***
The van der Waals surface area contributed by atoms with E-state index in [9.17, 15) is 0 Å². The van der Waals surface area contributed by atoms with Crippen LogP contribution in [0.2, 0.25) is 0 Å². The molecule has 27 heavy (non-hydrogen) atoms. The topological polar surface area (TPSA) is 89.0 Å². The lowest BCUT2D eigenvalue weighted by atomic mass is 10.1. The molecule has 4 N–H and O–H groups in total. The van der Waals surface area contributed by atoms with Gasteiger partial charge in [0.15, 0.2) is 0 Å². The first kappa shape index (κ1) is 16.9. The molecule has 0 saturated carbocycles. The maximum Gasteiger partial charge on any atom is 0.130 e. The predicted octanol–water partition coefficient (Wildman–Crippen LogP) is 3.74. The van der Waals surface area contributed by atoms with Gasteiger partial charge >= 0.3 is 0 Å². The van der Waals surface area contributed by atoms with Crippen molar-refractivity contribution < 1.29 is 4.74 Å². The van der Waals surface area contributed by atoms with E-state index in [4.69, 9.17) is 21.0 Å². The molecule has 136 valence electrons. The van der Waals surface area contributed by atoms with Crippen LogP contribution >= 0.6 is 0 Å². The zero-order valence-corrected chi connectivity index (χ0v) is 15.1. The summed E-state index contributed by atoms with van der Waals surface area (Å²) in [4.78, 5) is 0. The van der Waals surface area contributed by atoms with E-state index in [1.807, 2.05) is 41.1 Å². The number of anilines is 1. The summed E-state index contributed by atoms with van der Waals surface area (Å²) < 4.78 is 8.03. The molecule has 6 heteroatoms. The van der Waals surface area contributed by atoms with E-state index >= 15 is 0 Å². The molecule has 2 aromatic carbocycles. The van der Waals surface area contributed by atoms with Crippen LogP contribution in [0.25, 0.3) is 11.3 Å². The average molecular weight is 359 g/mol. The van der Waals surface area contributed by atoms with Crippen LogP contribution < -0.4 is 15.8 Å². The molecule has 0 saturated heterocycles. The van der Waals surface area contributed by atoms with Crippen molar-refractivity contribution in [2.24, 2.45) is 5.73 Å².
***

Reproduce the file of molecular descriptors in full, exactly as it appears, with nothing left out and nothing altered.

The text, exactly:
The van der Waals surface area contributed by atoms with E-state index in [9.17, 15) is 0 Å². The van der Waals surface area contributed by atoms with Crippen LogP contribution in [0.2, 0.25) is 0 Å². The molecule has 27 heavy (non-hydrogen) atoms. The topological polar surface area (TPSA) is 89.0 Å². The lowest BCUT2D eigenvalue weighted by atomic mass is 10.1. The molecule has 4 N–H and O–H groups in total. The van der Waals surface area contributed by atoms with Gasteiger partial charge in [0.15, 0.2) is 0 Å². The first kappa shape index (κ1) is 16.9. The molecule has 0 saturated carbocycles. The maximum Gasteiger partial charge on any atom is 0.130 e. The predicted octanol–water partition coefficient (Wildman–Crippen LogP) is 3.74. The van der Waals surface area contributed by atoms with Gasteiger partial charge >= 0.3 is 0 Å². The van der Waals surface area contributed by atoms with Crippen molar-refractivity contribution < 1.29 is 4.74 Å². The van der Waals surface area contributed by atoms with E-state index in [4.69, 9.17) is 21.0 Å². The molecule has 136 valence electrons. The van der Waals surface area contributed by atoms with Crippen LogP contribution >= 0.6 is 0 Å². The zero-order valence-corrected chi connectivity index (χ0v) is 15.1. The summed E-state index contributed by atoms with van der Waals surface area (Å²) in [4.78, 5) is 0. The van der Waals surface area contributed by atoms with E-state index in [1.807, 2.05) is 41.1 Å². The number of anilines is 1. The summed E-state index contributed by atoms with van der Waals surface area (Å²) < 4.78 is 8.03. The molecule has 6 heteroatoms. The van der Waals surface area contributed by atoms with E-state index >= 15 is 0 Å². The molecule has 2 aromatic carbocycles. The van der Waals surface area contributed by atoms with Crippen LogP contribution in [0.25, 0.3) is 11.3 Å². The average molecular weight is 359 g/mol. The van der Waals surface area contributed by atoms with Crippen LogP contribution < -0.4 is 15.8 Å². The molecule has 0 saturated heterocycles. The van der Waals surface area contributed by atoms with Crippen molar-refractivity contribution in [2.24, 2.45) is 5.73 Å².